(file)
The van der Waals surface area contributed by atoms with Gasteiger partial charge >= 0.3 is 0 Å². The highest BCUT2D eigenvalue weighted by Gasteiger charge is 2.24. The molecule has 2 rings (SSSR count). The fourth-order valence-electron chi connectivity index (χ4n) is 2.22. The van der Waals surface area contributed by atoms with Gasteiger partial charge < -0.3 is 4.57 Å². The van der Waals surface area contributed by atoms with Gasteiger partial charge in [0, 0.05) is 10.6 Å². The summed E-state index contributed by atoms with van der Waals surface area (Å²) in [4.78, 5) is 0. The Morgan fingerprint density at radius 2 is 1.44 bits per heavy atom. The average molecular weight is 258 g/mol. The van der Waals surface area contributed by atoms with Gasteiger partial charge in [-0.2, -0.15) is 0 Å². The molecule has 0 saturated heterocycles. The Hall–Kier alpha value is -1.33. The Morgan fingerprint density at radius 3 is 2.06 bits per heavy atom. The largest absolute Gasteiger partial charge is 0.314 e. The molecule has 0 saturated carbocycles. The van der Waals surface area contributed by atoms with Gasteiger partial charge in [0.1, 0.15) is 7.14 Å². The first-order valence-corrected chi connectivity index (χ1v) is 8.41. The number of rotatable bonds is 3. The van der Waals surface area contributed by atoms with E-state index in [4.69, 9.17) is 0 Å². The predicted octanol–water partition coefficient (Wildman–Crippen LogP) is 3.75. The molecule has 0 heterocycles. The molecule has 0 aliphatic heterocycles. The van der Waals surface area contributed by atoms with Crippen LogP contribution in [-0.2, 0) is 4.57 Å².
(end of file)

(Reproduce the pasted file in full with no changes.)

The van der Waals surface area contributed by atoms with Gasteiger partial charge >= 0.3 is 0 Å². The highest BCUT2D eigenvalue weighted by Gasteiger charge is 2.24. The molecule has 2 rings (SSSR count). The fourth-order valence-electron chi connectivity index (χ4n) is 2.22. The van der Waals surface area contributed by atoms with Gasteiger partial charge < -0.3 is 4.57 Å². The van der Waals surface area contributed by atoms with Gasteiger partial charge in [0, 0.05) is 10.6 Å². The summed E-state index contributed by atoms with van der Waals surface area (Å²) in [4.78, 5) is 0. The Morgan fingerprint density at radius 2 is 1.44 bits per heavy atom. The average molecular weight is 258 g/mol. The van der Waals surface area contributed by atoms with Gasteiger partial charge in [-0.2, -0.15) is 0 Å². The molecule has 0 saturated heterocycles. The Hall–Kier alpha value is -1.33. The Morgan fingerprint density at radius 3 is 2.06 bits per heavy atom. The largest absolute Gasteiger partial charge is 0.314 e. The molecule has 0 saturated carbocycles. The van der Waals surface area contributed by atoms with Gasteiger partial charge in [0.1, 0.15) is 7.14 Å². The first-order valence-corrected chi connectivity index (χ1v) is 8.41. The number of rotatable bonds is 3. The van der Waals surface area contributed by atoms with E-state index in [4.69, 9.17) is 0 Å². The predicted octanol–water partition coefficient (Wildman–Crippen LogP) is 3.75. The molecule has 0 heterocycles. The molecule has 0 aliphatic heterocycles. The van der Waals surface area contributed by atoms with Crippen LogP contribution in [-0.2, 0) is 4.57 Å².